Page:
Narrator and point of view

The short story “The Music Room” by Stephen King is narrated in the past tense by a third-person narrator. The narrator is reliable, because he or she appears to recount the events as they happen. The narrator’s credibility is not compromised in any way, since the narration does not seem fragmented, and the reader’s understanding of the text is not reduced.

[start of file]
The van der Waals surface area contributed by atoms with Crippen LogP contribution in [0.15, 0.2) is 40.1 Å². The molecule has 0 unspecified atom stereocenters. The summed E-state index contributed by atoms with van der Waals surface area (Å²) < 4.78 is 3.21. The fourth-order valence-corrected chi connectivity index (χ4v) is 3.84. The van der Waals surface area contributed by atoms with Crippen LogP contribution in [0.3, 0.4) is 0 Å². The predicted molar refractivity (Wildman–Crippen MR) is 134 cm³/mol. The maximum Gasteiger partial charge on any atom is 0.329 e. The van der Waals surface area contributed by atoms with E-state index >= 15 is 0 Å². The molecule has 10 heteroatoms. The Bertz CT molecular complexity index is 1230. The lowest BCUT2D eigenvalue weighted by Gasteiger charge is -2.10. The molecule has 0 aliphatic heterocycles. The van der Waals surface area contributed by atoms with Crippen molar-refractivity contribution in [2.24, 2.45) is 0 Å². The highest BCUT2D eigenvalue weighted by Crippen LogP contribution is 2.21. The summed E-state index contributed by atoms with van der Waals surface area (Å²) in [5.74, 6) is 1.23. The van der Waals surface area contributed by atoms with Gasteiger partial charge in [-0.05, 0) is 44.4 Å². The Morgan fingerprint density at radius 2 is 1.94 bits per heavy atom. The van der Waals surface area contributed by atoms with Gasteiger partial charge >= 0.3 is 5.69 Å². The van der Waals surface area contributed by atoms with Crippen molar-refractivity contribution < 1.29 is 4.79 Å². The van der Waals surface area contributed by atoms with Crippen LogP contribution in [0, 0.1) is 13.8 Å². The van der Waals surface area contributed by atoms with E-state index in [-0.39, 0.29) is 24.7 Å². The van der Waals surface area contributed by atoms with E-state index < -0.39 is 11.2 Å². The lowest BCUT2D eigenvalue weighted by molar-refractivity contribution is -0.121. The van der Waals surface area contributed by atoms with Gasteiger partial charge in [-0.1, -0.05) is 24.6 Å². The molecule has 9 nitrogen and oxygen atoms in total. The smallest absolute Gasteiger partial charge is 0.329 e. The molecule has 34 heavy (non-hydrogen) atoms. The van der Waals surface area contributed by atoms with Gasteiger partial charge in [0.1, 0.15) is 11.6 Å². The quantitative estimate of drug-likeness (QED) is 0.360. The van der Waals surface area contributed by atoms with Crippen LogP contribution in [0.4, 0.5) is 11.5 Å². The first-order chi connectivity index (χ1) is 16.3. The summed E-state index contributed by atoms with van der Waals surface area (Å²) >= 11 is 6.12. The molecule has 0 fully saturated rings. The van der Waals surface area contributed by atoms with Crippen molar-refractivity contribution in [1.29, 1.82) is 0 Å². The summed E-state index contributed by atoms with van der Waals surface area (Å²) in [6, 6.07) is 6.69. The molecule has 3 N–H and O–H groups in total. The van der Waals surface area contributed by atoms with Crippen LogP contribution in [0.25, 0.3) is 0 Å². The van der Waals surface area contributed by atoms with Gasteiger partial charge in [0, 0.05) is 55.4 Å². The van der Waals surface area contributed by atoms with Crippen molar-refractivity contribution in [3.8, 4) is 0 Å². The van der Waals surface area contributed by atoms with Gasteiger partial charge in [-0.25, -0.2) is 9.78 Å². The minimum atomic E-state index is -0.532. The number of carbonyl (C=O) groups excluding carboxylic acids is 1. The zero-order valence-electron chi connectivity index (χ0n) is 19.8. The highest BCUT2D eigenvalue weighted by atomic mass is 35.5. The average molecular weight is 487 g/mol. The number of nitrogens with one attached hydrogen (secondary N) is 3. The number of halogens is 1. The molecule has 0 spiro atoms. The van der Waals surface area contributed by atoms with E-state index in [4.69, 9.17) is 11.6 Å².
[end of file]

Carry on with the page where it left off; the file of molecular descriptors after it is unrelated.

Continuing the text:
The narrator’s point of view is limited because he or she offers insights only about Mrs. Enderby’s state of mind. The narrator only presents her thoughts, wishes, and emotions: “she had no intention of doing that” (p. 120, ll. 26-27); “She had been hoping that tonight would see the end of him” (p. 122, ll. 14-15). The narration also follows the action as Mrs. Enderby sees and experiences it. For example, the reader cannot know what Timmons is doing or feeling inside the closet because Mrs. Enderby herself does not possess this information. The narrator states that Mrs. Enderby imagines how Timmons’ “neck would have grown scrawny, and how his formerly plump face would have stretched long as his body gobbled the fat and musculature there in order to stay alive” (p. 122, ll. 28-30). However, this is not  certain information and, therefore, the read...

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